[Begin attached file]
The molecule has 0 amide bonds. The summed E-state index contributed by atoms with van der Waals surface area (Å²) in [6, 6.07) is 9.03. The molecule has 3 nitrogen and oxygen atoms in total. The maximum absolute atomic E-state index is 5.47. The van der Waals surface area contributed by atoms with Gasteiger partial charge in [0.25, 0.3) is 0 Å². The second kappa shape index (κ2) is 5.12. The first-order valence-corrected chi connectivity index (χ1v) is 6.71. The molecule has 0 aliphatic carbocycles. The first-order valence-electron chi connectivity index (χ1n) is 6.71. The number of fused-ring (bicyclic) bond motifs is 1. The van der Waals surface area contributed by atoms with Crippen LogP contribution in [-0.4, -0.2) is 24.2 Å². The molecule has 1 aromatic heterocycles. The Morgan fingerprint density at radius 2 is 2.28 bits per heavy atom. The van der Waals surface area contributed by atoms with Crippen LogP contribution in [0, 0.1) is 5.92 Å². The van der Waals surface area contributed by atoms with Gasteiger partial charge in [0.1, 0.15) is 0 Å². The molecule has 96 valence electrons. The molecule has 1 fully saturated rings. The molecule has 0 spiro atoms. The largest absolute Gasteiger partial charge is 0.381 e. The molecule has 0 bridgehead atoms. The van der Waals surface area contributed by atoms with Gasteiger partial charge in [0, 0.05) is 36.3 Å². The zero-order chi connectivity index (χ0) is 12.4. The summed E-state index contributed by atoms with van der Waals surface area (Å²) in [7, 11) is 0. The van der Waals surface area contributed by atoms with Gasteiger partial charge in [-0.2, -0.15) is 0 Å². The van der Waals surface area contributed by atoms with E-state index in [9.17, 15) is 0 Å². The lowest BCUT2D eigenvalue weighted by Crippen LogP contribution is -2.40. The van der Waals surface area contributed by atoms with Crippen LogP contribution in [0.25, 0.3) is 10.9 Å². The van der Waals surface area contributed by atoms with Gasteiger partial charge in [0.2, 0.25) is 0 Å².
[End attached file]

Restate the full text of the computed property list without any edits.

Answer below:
The molecule has 0 amide bonds. The summed E-state index contributed by atoms with van der Waals surface area (Å²) in [6, 6.07) is 9.03. The molecule has 3 nitrogen and oxygen atoms in total. The maximum absolute atomic E-state index is 5.47. The van der Waals surface area contributed by atoms with Gasteiger partial charge in [0.25, 0.3) is 0 Å². The second kappa shape index (κ2) is 5.12. The first-order valence-corrected chi connectivity index (χ1v) is 6.71. The molecule has 0 aliphatic carbocycles. The first-order valence-electron chi connectivity index (χ1n) is 6.71. The number of fused-ring (bicyclic) bond motifs is 1. The van der Waals surface area contributed by atoms with Crippen LogP contribution in [-0.4, -0.2) is 24.2 Å². The molecule has 1 aromatic heterocycles. The Morgan fingerprint density at radius 2 is 2.28 bits per heavy atom. The van der Waals surface area contributed by atoms with Crippen LogP contribution in [0, 0.1) is 5.92 Å². The van der Waals surface area contributed by atoms with Gasteiger partial charge in [0.1, 0.15) is 0 Å². The molecule has 96 valence electrons. The molecule has 1 fully saturated rings. The molecule has 0 spiro atoms. The largest absolute Gasteiger partial charge is 0.381 e. The molecule has 0 bridgehead atoms. The van der Waals surface area contributed by atoms with Gasteiger partial charge in [0, 0.05) is 36.3 Å². The zero-order chi connectivity index (χ0) is 12.4. The summed E-state index contributed by atoms with van der Waals surface area (Å²) in [7, 11) is 0. The van der Waals surface area contributed by atoms with Gasteiger partial charge in [-0.2, -0.15) is 0 Å². The van der Waals surface area contributed by atoms with E-state index in [9.17, 15) is 0 Å². The lowest BCUT2D eigenvalue weighted by Crippen LogP contribution is -2.40. The van der Waals surface area contributed by atoms with Crippen LogP contribution in [0.25, 0.3) is 10.9 Å². The van der Waals surface area contributed by atoms with Gasteiger partial charge in [0.2, 0.25) is 0 Å².